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Because I'm a young black man driving a really nice, expensive car, I sometimes get harassed when I'm rolling through a ghetto neighbourhood.
I don't sleep much. I'm on the go. My mind is racing. My wife says my mind is like the rolling dials on a slot machine. So, yeah, I think about everything.
I can put a hip-hop beat to reggae. That is, I can have real reggae in the drums and in the rhythm, and on top of it I can put The Rolling Stones' feeling, anyone's feeling on top. Nobody has ever done this before, man.
I knew I was going to be a journalist when I was eight years old and I saw the printing presses rolling at the Sydney newspaper where my dad worked as a proofreader.
We had incense and rock'n'roll posters, and we sold records and rolling papers. People could just, like, hang out. We had a cool vibe going.
When I'm 80 and sitting in a rocking chair listening to the Rolling Stones, there is absolutely no way I'm going to feel old or forget my younger days.
The road passed through a curtain of pine forest and came out on a flat, rolling snow field. In this field the sprawled or bunched bodies of Germans lay thick, like some dark shapeless vegetable.
Since I was 18, I've been under orders from magazines and newspapers - chiefly The New York Times and Rolling Stone - to step into the lives of musicians, actors, and artists, and somehow find out who they really are underneath the mask they present to the public. But I didn't always succeed.
The Rolling Stones have been the best of all possible worlds: they have the lack of pretension and sentimentality associated with the blues, the rawness and toughness of hard rock, and the depth which always makes you feel that they are in the midst of saying something. They have never impressed me as being kitsch.
A strange thing happens to me that I'm sure happens to a lot of actors when the camera starts rolling. I'm not 'me' any more.
I'm not someone who enjoys long talks, long rehearsals. I'm very technical: I tell my actors, you come in, you sit down, you pick up a coffee, you look here, you say the line. We try it with the cameras rolling, and if it doesn't work, we adjust it until it does. It's very simple.
I knew I wanted to be in music ,but I didn't know my role, so I did everything from interning at Rolling Stone to writing heavy metal fanzines to playing in a high-school band, and I think all those things probably helped in a way.
There are so many things that are misunderstood or not recognized about my father's music because they've been filtered by people who work for magazines like Rolling Stone.
My first real business was bootlegging T-shirts - I was just a dumb kid. You go to a concert and pay $25 for a cotton T-shirt that says 'Rolling Stones,' 'Lollapalooza,' or whatever. On the outside they're 10 or 15 bucks. We were the guys selling them for 10 or 15 bucks.
And we had a DJ - my childhood friend from Chicago came to be the DJ at our party out in LA. It was a party, rockin' and rolling, and it was dancing and fun. For me it was different; just to have family with us.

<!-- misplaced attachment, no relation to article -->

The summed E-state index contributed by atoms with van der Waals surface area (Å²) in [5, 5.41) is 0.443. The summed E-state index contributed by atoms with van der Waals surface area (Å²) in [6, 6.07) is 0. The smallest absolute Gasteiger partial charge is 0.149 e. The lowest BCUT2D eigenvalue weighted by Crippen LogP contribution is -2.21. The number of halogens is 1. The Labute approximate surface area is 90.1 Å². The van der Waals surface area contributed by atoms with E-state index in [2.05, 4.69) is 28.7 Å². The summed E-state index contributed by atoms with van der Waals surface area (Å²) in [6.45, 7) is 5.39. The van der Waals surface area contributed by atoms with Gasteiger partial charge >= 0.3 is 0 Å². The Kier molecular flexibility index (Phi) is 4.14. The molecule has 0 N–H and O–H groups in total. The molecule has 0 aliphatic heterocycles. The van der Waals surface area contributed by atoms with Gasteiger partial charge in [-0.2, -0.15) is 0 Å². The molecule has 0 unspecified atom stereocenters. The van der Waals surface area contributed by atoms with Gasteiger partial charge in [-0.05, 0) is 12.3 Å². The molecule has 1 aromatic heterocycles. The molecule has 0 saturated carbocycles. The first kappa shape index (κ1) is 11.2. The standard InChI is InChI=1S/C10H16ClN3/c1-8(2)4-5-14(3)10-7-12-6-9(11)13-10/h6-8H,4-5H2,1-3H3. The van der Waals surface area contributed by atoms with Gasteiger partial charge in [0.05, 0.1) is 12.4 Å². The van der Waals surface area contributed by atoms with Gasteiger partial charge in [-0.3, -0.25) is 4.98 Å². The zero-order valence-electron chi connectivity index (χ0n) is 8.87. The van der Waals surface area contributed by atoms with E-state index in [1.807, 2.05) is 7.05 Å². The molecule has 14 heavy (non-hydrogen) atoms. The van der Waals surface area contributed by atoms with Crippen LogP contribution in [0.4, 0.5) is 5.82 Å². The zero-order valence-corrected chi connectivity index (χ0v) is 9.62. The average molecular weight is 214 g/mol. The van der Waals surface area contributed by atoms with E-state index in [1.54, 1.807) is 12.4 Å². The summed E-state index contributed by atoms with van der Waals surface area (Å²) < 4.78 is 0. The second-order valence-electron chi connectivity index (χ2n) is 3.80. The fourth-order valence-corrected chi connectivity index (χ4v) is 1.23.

'Fast Food Nation' appeared as an article in 'Rolling Stone' before it was a book, so I was extending it from the article, and by that time, everyone could read the article.
In 1952, Muddy cut the song 'Rollin' Stone.' It was a nationwide success, and the song echoes down through rock n' roll history. Bob Dylan cut a tribute by the same name, an English band decided to call themselves the Rolling Stones, and the magazine that first embraced music as a serious cultural phenomenon was itself called 'Rolling Stone.'
People like Howlin' Wolf, Bob Dylan, The Rolling Stones, John Lee Hooker, Nina Simone, Captain Beefheart - all of these artists were what I grew up listening to every day of my life. And there's a very healthy music scene in the west country of England, where I grew up.
P. J. Harvey
If you ask me who the members of the Rolling Stones or Led Zep or the Clash were, I'd be able to tell you every member. But I couldn't name a single member of Arctic Monkeys.
When people talk about the '60s I never think that was me there. It was me and I was in it, but I was never enamoured with all that. It's supposed to be sex and drugs and rock and roll and I'm not really like that. I've never really seen the Rolling Stones as anything.
The torrent of centuries rolling over the human race, has continually brought new perfections, the cause of which, ever active though unseen, is found in the demands made by our senses, which always in their turns demand to be occupied.
Jean Anthelme Brillat-Savarin
My first memory of the Rolling Stones is listening to 'Satisfaction' at a sixth-grade slumber party at a friend's house in Ankara, Turkey, where my family was living at the time. In the middle of our sleepover, my friend's dad stopped the record when he heard the words 'girlie action!'
I grew up loving classic rock music - The Beatles, The Rolling Stones - and then one day I heard 'Baby One More Time' on the radio and I thought 'What is this?' I was eight and it changed my life.
I went to a girls' school, and it was awful. The combination of my teenage anger and their jealousy meant I was always getting into fights. There was a lot of pulling of hair and scratching of faces and rolling around on the floor.
On the screen I saw tanks rolling through dusty streets, and fallen buildings, and forests of unfamiliar trees into which East Pakistani refugees had fled, seeking safety over the Indian border.
A. P. J. Abdul Kalam
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